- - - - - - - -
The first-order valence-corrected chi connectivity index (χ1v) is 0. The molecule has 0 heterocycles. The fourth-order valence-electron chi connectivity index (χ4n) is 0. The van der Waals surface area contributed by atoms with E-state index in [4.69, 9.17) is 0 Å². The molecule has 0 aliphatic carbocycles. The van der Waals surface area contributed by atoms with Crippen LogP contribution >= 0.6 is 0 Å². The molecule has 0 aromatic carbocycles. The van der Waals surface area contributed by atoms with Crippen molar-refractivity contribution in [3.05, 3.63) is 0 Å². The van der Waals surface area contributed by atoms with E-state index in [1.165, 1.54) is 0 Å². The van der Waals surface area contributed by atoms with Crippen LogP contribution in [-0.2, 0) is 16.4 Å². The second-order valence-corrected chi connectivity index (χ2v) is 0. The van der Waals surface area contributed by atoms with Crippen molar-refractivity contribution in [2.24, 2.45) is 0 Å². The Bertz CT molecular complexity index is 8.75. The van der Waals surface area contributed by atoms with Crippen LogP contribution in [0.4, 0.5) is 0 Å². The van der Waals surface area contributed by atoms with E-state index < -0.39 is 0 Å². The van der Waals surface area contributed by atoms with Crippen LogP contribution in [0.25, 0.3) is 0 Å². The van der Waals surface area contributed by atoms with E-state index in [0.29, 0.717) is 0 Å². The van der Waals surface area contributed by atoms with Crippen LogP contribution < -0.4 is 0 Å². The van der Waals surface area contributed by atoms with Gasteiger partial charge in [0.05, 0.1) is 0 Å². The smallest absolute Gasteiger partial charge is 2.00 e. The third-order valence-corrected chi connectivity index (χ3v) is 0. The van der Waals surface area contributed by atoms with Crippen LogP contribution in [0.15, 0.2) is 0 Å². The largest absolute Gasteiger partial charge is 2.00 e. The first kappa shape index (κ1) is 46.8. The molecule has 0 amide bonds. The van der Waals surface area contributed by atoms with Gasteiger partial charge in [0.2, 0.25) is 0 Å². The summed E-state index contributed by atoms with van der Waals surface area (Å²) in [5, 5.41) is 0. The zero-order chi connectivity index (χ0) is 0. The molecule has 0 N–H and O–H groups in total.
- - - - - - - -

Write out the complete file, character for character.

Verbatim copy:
The first-order valence-corrected chi connectivity index (χ1v) is 0. The molecule has 0 heterocycles. The fourth-order valence-electron chi connectivity index (χ4n) is 0. The van der Waals surface area contributed by atoms with E-state index in [4.69, 9.17) is 0 Å². The molecule has 0 aliphatic carbocycles. The van der Waals surface area contributed by atoms with Crippen LogP contribution >= 0.6 is 0 Å². The molecule has 0 aromatic carbocycles. The van der Waals surface area contributed by atoms with Crippen molar-refractivity contribution in [3.05, 3.63) is 0 Å². The van der Waals surface area contributed by atoms with E-state index in [1.165, 1.54) is 0 Å². The van der Waals surface area contributed by atoms with Crippen LogP contribution in [-0.2, 0) is 16.4 Å². The second-order valence-corrected chi connectivity index (χ2v) is 0. The van der Waals surface area contributed by atoms with Crippen molar-refractivity contribution in [2.24, 2.45) is 0 Å². The Bertz CT molecular complexity index is 8.75. The van der Waals surface area contributed by atoms with Crippen LogP contribution in [0.4, 0.5) is 0 Å². The van der Waals surface area contributed by atoms with E-state index < -0.39 is 0 Å². The van der Waals surface area contributed by atoms with Crippen LogP contribution in [0.25, 0.3) is 0 Å². The van der Waals surface area contributed by atoms with E-state index in [0.29, 0.717) is 0 Å². The van der Waals surface area contributed by atoms with Crippen LogP contribution < -0.4 is 0 Å². The van der Waals surface area contributed by atoms with Gasteiger partial charge in [0.05, 0.1) is 0 Å². The smallest absolute Gasteiger partial charge is 2.00 e. The third-order valence-corrected chi connectivity index (χ3v) is 0. The van der Waals surface area contributed by atoms with Crippen LogP contribution in [0.15, 0.2) is 0 Å². The largest absolute Gasteiger partial charge is 2.00 e. The first kappa shape index (κ1) is 46.8. The molecule has 0 amide bonds. The van der Waals surface area contributed by atoms with Gasteiger partial charge in [0.2, 0.25) is 0 Å². The summed E-state index contributed by atoms with van der Waals surface area (Å²) in [5, 5.41) is 0. The zero-order chi connectivity index (χ0) is 0. The molecule has 0 N–H and O–H groups in total.